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Government Spending Patterns and the Real Exchange Rate in Sub‐Saharan Africa

Oyakhilome Ibhagui

African Development Review, 2019, vol. 31, issue 3, 335-347

Abstract: Do government spending patterns and composition influence the behaviour of the real exchange rate in sub‐Saharan Africa (SSA)? First, we present a two‐sector small open economy model which proposes that government spending together with productivity differential leads to real exchange rate appreciation. Then, we take these propositions to SSA data and perform a coordinated empirical analysis. Interestingly, we find empirical support for the propositions in SSA. Finally, we disaggregate government spending into three components—consumption, investment and transfer payments—and check whether the composition of government spending provides any insight into the behaviour of the real exchange rate in SSA. Our results suggest that government composition does influence the real exchange rate in SSA. Specifically, we find that government consumption induces a real appreciation while government investment leads to a real depreciation. Although these findings yield appropriate magnitudes and signed directions, their effects are not always significant.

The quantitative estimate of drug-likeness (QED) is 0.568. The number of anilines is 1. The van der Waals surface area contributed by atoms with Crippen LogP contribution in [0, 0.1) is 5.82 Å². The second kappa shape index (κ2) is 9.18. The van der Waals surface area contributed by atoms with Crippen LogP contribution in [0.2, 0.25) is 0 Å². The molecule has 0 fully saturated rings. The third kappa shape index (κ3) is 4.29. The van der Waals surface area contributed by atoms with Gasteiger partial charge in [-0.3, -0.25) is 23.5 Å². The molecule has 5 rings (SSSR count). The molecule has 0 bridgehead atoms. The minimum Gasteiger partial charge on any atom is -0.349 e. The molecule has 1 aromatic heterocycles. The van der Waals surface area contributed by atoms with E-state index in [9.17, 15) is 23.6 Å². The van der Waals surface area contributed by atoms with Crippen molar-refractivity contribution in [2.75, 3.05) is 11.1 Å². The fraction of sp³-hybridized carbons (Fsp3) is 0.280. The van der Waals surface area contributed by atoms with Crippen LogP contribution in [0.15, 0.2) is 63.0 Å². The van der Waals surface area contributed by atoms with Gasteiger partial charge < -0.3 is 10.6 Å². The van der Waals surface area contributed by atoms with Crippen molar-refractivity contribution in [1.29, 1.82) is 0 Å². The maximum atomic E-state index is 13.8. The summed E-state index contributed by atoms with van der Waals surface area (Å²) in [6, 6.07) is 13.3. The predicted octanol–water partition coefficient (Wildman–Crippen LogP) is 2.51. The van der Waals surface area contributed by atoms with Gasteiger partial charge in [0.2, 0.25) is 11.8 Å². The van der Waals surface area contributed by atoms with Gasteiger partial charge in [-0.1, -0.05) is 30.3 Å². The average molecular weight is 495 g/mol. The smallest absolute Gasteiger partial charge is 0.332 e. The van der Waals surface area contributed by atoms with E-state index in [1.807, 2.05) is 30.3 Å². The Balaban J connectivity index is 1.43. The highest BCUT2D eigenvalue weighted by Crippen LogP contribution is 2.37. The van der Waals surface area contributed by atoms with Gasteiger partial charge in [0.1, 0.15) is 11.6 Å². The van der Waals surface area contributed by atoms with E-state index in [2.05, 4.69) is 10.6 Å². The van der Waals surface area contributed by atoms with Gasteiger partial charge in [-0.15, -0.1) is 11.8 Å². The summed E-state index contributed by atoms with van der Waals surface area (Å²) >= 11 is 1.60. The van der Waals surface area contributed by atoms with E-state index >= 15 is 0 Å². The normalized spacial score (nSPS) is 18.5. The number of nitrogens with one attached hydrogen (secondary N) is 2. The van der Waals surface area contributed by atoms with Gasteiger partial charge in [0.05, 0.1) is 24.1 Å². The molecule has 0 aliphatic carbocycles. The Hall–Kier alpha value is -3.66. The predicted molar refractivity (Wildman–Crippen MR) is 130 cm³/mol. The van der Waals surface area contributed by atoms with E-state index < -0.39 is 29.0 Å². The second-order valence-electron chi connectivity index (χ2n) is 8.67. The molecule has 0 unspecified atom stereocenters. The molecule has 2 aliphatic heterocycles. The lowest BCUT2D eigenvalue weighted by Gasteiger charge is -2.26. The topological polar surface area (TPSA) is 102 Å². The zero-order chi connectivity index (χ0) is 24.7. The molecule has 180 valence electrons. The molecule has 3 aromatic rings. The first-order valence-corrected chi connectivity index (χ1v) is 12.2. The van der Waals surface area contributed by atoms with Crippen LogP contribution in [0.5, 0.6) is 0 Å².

Date: 2019
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Handle: RePEc:bla:afrdev:v:31:y:2019:i:3:p:335-347